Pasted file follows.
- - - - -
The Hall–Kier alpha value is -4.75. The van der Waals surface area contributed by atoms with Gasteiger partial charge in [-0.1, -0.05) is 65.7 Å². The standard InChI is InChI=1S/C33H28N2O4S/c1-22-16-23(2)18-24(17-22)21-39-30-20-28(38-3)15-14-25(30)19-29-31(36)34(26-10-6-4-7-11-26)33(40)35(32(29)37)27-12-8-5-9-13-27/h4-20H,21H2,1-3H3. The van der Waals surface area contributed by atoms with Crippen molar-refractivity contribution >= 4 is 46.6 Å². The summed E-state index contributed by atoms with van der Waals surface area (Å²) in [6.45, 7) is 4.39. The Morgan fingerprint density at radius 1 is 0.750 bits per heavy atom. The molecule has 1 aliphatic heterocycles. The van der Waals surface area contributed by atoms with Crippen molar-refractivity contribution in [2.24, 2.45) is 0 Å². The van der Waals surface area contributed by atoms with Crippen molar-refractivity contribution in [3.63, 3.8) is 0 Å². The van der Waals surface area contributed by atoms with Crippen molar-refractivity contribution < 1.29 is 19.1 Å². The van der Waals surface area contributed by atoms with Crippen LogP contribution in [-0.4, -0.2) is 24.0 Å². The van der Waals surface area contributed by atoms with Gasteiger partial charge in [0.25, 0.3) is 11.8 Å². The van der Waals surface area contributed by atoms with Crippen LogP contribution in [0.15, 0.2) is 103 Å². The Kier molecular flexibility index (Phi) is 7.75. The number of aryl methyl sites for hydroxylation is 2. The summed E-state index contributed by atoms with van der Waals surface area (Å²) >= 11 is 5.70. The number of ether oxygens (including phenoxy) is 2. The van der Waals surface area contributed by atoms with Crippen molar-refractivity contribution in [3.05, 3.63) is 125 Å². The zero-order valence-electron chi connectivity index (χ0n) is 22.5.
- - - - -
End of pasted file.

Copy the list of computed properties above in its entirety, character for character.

The Hall–Kier alpha value is -4.75. The van der Waals surface area contributed by atoms with Gasteiger partial charge in [-0.1, -0.05) is 65.7 Å². The standard InChI is InChI=1S/C33H28N2O4S/c1-22-16-23(2)18-24(17-22)21-39-30-20-28(38-3)15-14-25(30)19-29-31(36)34(26-10-6-4-7-11-26)33(40)35(32(29)37)27-12-8-5-9-13-27/h4-20H,21H2,1-3H3. The van der Waals surface area contributed by atoms with Crippen molar-refractivity contribution >= 4 is 46.6 Å². The summed E-state index contributed by atoms with van der Waals surface area (Å²) in [6.45, 7) is 4.39. The Morgan fingerprint density at radius 1 is 0.750 bits per heavy atom. The molecule has 1 aliphatic heterocycles. The van der Waals surface area contributed by atoms with Crippen molar-refractivity contribution in [2.24, 2.45) is 0 Å². The van der Waals surface area contributed by atoms with Crippen molar-refractivity contribution in [3.63, 3.8) is 0 Å². The van der Waals surface area contributed by atoms with Crippen molar-refractivity contribution < 1.29 is 19.1 Å². The van der Waals surface area contributed by atoms with Crippen LogP contribution in [-0.4, -0.2) is 24.0 Å². The van der Waals surface area contributed by atoms with Gasteiger partial charge in [0.25, 0.3) is 11.8 Å². The van der Waals surface area contributed by atoms with Crippen LogP contribution in [0.15, 0.2) is 103 Å². The Kier molecular flexibility index (Phi) is 7.75. The number of aryl methyl sites for hydroxylation is 2. The summed E-state index contributed by atoms with van der Waals surface area (Å²) >= 11 is 5.70. The number of ether oxygens (including phenoxy) is 2. The van der Waals surface area contributed by atoms with Crippen molar-refractivity contribution in [3.05, 3.63) is 125 Å². The zero-order valence-electron chi connectivity index (χ0n) is 22.5.